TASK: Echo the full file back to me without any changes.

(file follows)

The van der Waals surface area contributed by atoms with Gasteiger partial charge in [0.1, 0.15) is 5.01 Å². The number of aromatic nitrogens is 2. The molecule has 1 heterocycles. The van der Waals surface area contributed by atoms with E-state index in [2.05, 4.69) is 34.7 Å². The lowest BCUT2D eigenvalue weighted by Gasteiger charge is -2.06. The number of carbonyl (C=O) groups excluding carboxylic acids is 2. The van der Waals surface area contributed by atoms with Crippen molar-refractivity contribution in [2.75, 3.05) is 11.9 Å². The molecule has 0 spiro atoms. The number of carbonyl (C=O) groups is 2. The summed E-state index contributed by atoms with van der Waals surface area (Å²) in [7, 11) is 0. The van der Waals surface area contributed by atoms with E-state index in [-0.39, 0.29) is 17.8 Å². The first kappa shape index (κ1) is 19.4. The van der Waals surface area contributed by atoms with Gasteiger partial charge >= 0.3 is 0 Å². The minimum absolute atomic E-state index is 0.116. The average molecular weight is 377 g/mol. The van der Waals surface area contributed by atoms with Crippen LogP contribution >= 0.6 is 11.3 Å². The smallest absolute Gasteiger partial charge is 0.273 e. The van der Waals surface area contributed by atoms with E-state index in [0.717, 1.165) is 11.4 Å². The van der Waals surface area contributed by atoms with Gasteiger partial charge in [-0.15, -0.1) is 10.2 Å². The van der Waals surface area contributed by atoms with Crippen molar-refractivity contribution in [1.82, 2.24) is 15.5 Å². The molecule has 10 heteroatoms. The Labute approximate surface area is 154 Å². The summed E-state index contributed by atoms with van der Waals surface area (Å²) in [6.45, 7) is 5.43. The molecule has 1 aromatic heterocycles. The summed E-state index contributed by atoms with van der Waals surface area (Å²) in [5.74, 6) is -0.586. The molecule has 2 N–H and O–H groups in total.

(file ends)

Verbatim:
The van der Waals surface area contributed by atoms with Gasteiger partial charge in [0.1, 0.15) is 5.01 Å². The number of aromatic nitrogens is 2. The molecule has 1 heterocycles. The van der Waals surface area contributed by atoms with E-state index in [2.05, 4.69) is 34.7 Å². The lowest BCUT2D eigenvalue weighted by Gasteiger charge is -2.06. The number of carbonyl (C=O) groups excluding carboxylic acids is 2. The van der Waals surface area contributed by atoms with Crippen molar-refractivity contribution in [2.75, 3.05) is 11.9 Å². The molecule has 0 spiro atoms. The number of carbonyl (C=O) groups is 2. The summed E-state index contributed by atoms with van der Waals surface area (Å²) in [7, 11) is 0. The van der Waals surface area contributed by atoms with E-state index in [-0.39, 0.29) is 17.8 Å². The first kappa shape index (κ1) is 19.4. The van der Waals surface area contributed by atoms with Gasteiger partial charge >= 0.3 is 0 Å². The minimum absolute atomic E-state index is 0.116. The average molecular weight is 377 g/mol. The van der Waals surface area contributed by atoms with Crippen LogP contribution >= 0.6 is 11.3 Å². The smallest absolute Gasteiger partial charge is 0.273 e. The van der Waals surface area contributed by atoms with E-state index in [0.717, 1.165) is 11.4 Å². The van der Waals surface area contributed by atoms with Gasteiger partial charge in [-0.15, -0.1) is 10.2 Å². The van der Waals surface area contributed by atoms with Crippen molar-refractivity contribution in [1.82, 2.24) is 15.5 Å². The molecule has 10 heteroatoms. The Labute approximate surface area is 154 Å². The summed E-state index contributed by atoms with van der Waals surface area (Å²) in [6.45, 7) is 5.43. The molecule has 1 aromatic heterocycles. The summed E-state index contributed by atoms with van der Waals surface area (Å²) in [5.74, 6) is -0.586. The molecule has 2 N–H and O–H groups in total.